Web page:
by Bruce Cherney (part 4)
In September 1906, E.F. Hutchings, of the Manitoba Exploring Co., said water from a St. Boniface artesian well would be transported across the Red River to Victoria Park via pipes where he proposed to build a public bath. He informed Winnipeg city council that the company’s well was located a mile (1.6 kilometres) from Victoria Park and water flowed “full stream” through a four-inch pipe.
Its salt and high mineral content made it a good source of water for the facility, he added.
Besides a swimming pool, said Hutchings, there would be private baths. Surprisingly, he said the salt water was also good for drinking.
The Manitoba Exploration Co. request wasn’t acted upon, but over the course of three years, there continued to be discussions about public baths at Victoria Park.
In 1908, Charles Wallace Sharp, a member of the parks board, advocated that Victoria Park, at the foot of Rupert Avenue in the city’s downtown, be abandoned and a public bath be erected on the property, but again no action was taken by city council.
It wasn’t until the municipal election in December 1909 that ratepayers approved $50,000 in spending for a public bath by a 1,958 to 880 vote
In 1910, architect William Bruce submitted a public baths plan to city board of controller, Richard Deans Waugh, who made his own suggestions for additions, such as separate showers for children, locker rooms and an examination room to prevent anyone with a contagious disease from entering the baths (Tribune September 10, 1910).
The Board of Control, established in 1907, dealt with all financial matters and generally managed the affairs of the city until it was abolished by referendum in December 1918.
The water used in the swimming pool (then referred to as a swimming tank) would be changed three times a week to prevent the formation of “scum,” according to Waugh.
Waugh said the site for the public baths had not been definitely decided upon, but it would be in one of the city’s parks.
In the end, Victoria Park was spared and three-acre Selkirk Park, established in 1894, became the site of the recreational facility, which became known as the Pritchard Avenue Baths. The swimming and bathing complex officially opened on May 6, 1912, at the corner of Pritchard Avenue and Charles Street.
In 1913, the city’s parks board proposed that Victoria Park be sold to the private sector, saying it and other park land had to be sold, since the board had no other way of raising needed funds after the parks bylaw referendum had been defeated during the municipal elections.
Alderman (councillor) Robert Shore, a member of the parks board, told Winnipeg council that if the city didn’t want the park to once again become private property, the board was willing to sell it to the city for its assessed value of $150,000.
“Should you desire to obtain possession of this property rather than have it disposed of to other parties, we shall sell it to you on conditions that you take care of our deficit on capital account at present in the neighborhood of $96,000 and credit our revenue account with the balance,” wrote parks board chairman F.W. Handel in a letter to council.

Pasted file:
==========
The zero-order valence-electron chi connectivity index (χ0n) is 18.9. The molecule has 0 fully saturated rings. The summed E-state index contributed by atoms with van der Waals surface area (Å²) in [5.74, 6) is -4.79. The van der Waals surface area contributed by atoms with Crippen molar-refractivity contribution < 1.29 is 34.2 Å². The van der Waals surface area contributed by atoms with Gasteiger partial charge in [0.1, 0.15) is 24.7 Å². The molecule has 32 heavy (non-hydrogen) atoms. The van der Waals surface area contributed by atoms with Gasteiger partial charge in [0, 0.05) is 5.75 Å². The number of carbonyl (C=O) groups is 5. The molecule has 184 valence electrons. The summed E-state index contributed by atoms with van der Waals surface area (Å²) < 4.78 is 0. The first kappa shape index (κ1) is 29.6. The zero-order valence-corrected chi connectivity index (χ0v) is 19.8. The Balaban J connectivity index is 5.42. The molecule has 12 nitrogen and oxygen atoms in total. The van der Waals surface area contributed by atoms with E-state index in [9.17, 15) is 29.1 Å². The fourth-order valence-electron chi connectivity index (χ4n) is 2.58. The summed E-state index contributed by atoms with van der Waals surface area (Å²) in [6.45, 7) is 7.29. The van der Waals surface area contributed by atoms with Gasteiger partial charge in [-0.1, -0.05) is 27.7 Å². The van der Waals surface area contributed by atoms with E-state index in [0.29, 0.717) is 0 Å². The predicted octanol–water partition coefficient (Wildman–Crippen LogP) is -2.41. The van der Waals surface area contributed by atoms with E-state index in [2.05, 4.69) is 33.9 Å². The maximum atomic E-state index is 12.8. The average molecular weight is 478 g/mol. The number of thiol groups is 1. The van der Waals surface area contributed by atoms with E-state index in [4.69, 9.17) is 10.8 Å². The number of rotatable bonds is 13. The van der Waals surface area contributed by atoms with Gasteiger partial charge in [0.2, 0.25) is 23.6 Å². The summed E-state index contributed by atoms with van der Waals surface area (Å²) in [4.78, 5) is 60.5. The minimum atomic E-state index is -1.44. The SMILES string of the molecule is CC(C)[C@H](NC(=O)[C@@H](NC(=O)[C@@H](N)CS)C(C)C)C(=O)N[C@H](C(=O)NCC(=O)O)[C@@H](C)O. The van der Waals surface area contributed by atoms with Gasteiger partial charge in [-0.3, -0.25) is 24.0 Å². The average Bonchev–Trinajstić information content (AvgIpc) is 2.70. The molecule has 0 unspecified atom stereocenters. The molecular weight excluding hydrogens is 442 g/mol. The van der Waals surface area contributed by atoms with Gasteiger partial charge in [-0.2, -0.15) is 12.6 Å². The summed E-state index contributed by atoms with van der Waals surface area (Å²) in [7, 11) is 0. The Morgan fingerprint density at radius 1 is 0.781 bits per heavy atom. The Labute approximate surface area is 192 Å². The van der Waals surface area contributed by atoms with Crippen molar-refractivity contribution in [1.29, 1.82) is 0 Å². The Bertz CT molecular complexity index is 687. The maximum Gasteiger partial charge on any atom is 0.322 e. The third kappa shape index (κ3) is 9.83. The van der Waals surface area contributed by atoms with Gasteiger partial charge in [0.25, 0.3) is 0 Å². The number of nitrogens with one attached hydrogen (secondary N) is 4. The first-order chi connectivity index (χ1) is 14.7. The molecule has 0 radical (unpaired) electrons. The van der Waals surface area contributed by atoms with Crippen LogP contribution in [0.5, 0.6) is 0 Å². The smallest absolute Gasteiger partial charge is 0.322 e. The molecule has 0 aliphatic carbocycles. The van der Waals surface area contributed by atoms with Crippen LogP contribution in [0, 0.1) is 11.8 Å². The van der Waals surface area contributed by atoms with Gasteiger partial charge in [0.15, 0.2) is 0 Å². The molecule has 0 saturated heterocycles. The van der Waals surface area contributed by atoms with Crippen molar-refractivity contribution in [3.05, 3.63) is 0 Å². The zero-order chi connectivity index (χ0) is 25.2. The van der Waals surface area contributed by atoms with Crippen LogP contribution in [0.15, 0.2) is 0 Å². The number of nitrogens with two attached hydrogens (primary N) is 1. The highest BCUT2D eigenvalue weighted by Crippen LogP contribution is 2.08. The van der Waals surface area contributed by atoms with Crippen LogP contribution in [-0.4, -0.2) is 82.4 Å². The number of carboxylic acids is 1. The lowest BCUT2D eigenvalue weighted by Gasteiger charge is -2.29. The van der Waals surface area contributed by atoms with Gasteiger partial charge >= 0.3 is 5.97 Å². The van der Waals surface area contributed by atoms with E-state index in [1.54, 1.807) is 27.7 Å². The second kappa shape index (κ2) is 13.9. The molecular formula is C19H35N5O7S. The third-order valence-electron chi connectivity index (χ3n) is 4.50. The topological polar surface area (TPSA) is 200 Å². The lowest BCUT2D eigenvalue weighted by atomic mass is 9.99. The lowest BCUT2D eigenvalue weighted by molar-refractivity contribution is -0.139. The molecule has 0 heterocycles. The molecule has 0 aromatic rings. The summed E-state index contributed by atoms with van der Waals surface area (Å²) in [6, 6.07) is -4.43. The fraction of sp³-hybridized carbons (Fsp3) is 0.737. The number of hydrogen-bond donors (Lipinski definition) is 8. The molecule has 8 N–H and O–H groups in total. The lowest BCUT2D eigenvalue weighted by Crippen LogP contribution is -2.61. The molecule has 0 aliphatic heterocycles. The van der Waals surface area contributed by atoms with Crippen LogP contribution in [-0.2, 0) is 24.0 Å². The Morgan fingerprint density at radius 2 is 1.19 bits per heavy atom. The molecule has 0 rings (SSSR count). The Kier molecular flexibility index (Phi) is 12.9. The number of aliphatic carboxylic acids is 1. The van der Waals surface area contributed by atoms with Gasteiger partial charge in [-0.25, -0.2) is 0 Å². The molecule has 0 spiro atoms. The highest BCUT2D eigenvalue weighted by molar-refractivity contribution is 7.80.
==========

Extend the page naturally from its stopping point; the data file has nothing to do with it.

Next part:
The majority of city aldermen objected to the proposal and it fell by the wayside.
During the 1919 Winnipeg General Strike, many of the 35,000 men and women strikers, as well as their supporters, gathered each day at Victoria Park. On the morning of May 16, thousands were at the park to hear William Ivens, the socialist editor of the Daily Strike Bulletin and minister of the Labour Church, urging them not to give up their battle for fair wages, better working conditions and collective bargaining. Every Sunday, during the strike, Ivens would hold Labour Church services and relay news of the strike’s progress.
The central location of Victoria Park was the ideal point to organize and begin strikers’ parades and marches, although Mayor Charles Gray had issued a proclamation forbidding public demonstrations on the city’s streets.
When 6,000 people left Victoria Park at noon on June 6, they were met by Deputy Police Chief Chris Newton, who with five constables blocked Rupert Avenue in front of the Winnipeg Police Station (it no longer exists). Those participating in the parade were described by newspapers as being orderly and offered no resistance to the police.
C.E. Bray, leader of the parade of returned First World War soldiers, and five others, were arrested, but were soon released when they promised Police Chief Donald MacPherson that they would take the marchers back to Victoria Park.
The labour movement lost the strike, but Victoria Park continued as the primary meeting place to discuss the issues of the day and protest perceived injustices against workers.
The Tribune on May 28, 1920, announced that a labour protest was planned for Victoria Park on June 6.
“Victoria Park, which achieved fame as a rendezvous for strikers last summer, again will be become a centre for labor activities,” reported the newspaper.
People were to gather at the park to protest the continued incarceration of the leaders of the 1919 Winnipeg General Strike. Eight alleged strike leaders arrested on June 18 were charged with sedition. Of their number, the charges against James Shaver Woodsworth were dropped, Fred Dixon was acquitted, Sam Blumberg fled to the U.S. under threat of a deportation order, while five others, including Ivens, received jail sentences ranging from six months to two years.
According to the reporter, “It was in this park that the men whose imprisonment is to be protested uttered much of the alleged sedition complained of in the charges against them.”
It was reported that 500 to 600 people attended the June 6 meeting in Victoria Park, with all the speakers calling for the release of the imprisoned labour leaders.
(Next week: part 5)